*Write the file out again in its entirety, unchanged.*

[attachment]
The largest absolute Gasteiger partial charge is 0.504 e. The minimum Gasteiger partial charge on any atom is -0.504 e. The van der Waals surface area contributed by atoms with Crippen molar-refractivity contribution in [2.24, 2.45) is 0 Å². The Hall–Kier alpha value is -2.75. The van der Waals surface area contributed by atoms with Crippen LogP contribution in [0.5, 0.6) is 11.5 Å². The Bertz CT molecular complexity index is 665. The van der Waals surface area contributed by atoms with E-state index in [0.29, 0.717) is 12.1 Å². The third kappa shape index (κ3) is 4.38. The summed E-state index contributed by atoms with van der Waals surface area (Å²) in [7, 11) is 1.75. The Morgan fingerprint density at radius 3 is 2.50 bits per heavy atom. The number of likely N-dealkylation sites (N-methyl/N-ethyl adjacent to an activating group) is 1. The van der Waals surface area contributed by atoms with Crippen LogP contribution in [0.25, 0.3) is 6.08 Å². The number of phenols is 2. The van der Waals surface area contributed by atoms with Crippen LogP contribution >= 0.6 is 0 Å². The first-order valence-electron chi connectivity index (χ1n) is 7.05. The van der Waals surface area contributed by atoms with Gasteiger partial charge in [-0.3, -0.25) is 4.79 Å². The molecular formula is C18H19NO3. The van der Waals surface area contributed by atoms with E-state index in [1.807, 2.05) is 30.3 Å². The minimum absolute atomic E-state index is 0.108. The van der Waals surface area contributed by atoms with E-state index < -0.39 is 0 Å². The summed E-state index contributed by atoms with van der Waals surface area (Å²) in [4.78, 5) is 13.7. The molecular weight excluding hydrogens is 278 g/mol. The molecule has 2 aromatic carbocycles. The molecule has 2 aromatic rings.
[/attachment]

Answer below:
The largest absolute Gasteiger partial charge is 0.504 e. The minimum Gasteiger partial charge on any atom is -0.504 e. The van der Waals surface area contributed by atoms with Crippen molar-refractivity contribution in [2.24, 2.45) is 0 Å². The Hall–Kier alpha value is -2.75. The van der Waals surface area contributed by atoms with Crippen LogP contribution in [0.5, 0.6) is 11.5 Å². The Bertz CT molecular complexity index is 665. The van der Waals surface area contributed by atoms with E-state index in [0.29, 0.717) is 12.1 Å². The third kappa shape index (κ3) is 4.38. The summed E-state index contributed by atoms with van der Waals surface area (Å²) in [7, 11) is 1.75. The Morgan fingerprint density at radius 3 is 2.50 bits per heavy atom. The number of likely N-dealkylation sites (N-methyl/N-ethyl adjacent to an activating group) is 1. The van der Waals surface area contributed by atoms with Crippen LogP contribution in [0.25, 0.3) is 6.08 Å². The number of phenols is 2. The van der Waals surface area contributed by atoms with Crippen LogP contribution >= 0.6 is 0 Å². The first-order valence-electron chi connectivity index (χ1n) is 7.05. The van der Waals surface area contributed by atoms with Gasteiger partial charge in [-0.3, -0.25) is 4.79 Å². The molecular formula is C18H19NO3. The van der Waals surface area contributed by atoms with E-state index in [1.807, 2.05) is 30.3 Å². The minimum absolute atomic E-state index is 0.108. The van der Waals surface area contributed by atoms with E-state index < -0.39 is 0 Å². The summed E-state index contributed by atoms with van der Waals surface area (Å²) in [4.78, 5) is 13.7. The molecular weight excluding hydrogens is 278 g/mol. The molecule has 2 aromatic carbocycles. The molecule has 2 aromatic rings.